Traditional and molecular typing schemes for the characterization of pathogenic microorganisms are poorly portable because they index variation that is difficult to compare among laboratories. To overcome these problems, we propose multilocus sequence typing (MLST), which exploits the unambiguous nature and electronic portability of nucleotide sequence data for the characterization of microorganisms. To evaluate MLST, we determined the sequences of approximately 470-bp fragments from 11 housekeeping genes in a reference set of 107 isolates of Neisseria meningitidis from invasive disease and healthy carriers. For each locus, alleles were assigned arbitrary numbers and dendrograms were constructed from the pairwise differences in multilocus allelic profiles by cluster analysis. The strain associations obtained were consistent with clonal groupings previously determined by multilocus enzyme electrophoresis. A subset of six gene fragments was chosen that retained the resolution and congruence achieved by using all 11 loci. Most isolates from hyper-virulent lineages of serogroups A, B, and C meningococci were identical for all loci or differed from the majority type at only a single locus. MLST using six loci therefore reliably identified the major meningococcal lineages associated with invasive disease. MLST can be applied to almost all bacterial species and other haploid organisms, including those that are difficult to cultivate. The overwhelming advantage of MLST over other molecular typing methods is that sequence data are truly portable between laboratories, permitting one expanding global database per species to be placed on a World-Wide Web site, thus enabling exchange of molecular typing data for global epidemiology via the Internet.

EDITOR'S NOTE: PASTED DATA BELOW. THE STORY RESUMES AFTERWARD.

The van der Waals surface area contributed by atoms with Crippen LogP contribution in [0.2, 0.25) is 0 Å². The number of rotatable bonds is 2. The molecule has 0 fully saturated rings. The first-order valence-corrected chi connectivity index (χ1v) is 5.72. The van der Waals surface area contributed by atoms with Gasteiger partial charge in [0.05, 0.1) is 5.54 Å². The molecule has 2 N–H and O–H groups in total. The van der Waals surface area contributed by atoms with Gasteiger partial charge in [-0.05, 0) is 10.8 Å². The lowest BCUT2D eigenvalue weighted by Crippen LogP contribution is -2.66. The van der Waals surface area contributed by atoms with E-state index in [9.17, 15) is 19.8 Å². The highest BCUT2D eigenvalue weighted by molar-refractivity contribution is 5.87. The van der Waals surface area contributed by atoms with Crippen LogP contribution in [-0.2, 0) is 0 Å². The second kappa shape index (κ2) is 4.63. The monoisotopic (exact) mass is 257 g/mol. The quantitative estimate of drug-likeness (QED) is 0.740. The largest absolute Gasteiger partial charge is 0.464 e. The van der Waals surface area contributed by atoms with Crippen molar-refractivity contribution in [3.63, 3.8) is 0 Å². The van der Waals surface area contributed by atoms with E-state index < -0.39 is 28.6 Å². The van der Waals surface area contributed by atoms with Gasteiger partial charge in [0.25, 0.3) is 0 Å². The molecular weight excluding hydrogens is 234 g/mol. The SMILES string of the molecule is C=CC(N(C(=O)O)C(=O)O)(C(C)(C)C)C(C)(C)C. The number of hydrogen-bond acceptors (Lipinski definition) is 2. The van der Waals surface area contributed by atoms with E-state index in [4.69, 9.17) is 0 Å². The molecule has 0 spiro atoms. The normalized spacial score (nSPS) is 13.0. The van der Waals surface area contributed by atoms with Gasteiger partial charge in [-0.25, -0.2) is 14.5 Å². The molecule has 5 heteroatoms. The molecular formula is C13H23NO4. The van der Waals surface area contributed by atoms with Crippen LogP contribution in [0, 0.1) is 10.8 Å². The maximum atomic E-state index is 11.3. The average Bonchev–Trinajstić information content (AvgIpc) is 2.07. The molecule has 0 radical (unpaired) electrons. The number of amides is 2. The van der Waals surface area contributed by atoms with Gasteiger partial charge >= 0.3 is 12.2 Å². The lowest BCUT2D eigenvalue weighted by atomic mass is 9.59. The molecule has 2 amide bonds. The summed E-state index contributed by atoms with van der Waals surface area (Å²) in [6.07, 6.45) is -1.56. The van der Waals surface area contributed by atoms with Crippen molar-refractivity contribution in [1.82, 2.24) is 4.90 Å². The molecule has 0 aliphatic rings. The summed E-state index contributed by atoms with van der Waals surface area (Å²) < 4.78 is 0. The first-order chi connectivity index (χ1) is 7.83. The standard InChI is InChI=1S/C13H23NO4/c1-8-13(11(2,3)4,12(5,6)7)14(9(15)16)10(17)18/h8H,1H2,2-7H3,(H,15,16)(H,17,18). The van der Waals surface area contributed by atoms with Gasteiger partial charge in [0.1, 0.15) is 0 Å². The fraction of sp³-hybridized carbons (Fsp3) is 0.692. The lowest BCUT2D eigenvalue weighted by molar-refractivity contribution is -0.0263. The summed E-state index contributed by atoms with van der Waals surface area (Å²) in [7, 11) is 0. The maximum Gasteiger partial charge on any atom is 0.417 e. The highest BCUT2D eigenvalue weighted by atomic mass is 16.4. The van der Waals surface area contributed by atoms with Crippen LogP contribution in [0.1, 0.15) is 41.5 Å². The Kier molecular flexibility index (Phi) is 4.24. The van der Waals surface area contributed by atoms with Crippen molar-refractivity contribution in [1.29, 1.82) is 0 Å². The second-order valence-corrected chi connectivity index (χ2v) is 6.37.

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                Author and article information

                Journal
                Mol Microbiol
                mmi
                Molecular Microbiology
                Blackwell Publishing Ltd
                0950-382X
                1365-2958
                June 2006
                4 May 2006
                : 60
                : 5
                : 1136-1151
                Affiliations
                [1 ]Department of Molecular Biology, Schumannstraβe 21/22, Max-Planck Institut für Infektionsbiologie 10117 Berlin, Germany
                [2 ]Department of Biology, Lehrstuhl für Zoologie und Evolutionsbiologie, University Konstanz Universitätsstrasse 10, D-78457 Germany
                [3 ]School of Biotechnology and Biomolecular Sciences, University of New South Wales NSW 2052, Australia
                [4 ]The Peter Medawar Building for Pathogen Research, University of Oxford Oxford OX1 3SY, UK
                [5 ]Institut für Mikrobiologie und Tierseuchen, Freie Universität Berlin 10115 Berlin, Germany
                [6 ]Institut für Hygiene, University of Münster 48149 Münster, Germany
                [7 ]School of Molecular and Microbial Biosciences, The University of Sydney NSW 2006, Australia
                [8 ]Department of Biochemistry and Molecular Biophysics, University of Arizona Tucson, AZ 85721, USA
                Author notes
                *For correspondence. E-mail achtman@ 123456mpiib-berlin.mpg.de ; Tel. (+49) 302 846 0751; Fax (+49) 302 846 0750; E-mail thierry.wirth@ 123456uni-konstanz.de ; Tel. (+49) 753 188 2763; Fax (+49) 753 188 2763.
                Article
                10.1111/j.1365-2958.2006.05172.x
                1557465
                16689791
                f0ef7b27-3217-490d-87a5-7a510b6c15d8
                © 2006 The Authors; Journal compilation © 2006 Blackwell Publishing Ltd
                History
                : 22 March 2006
                Categories
                Research Articles

                Microbiology & Virology
                Microbiology & Virology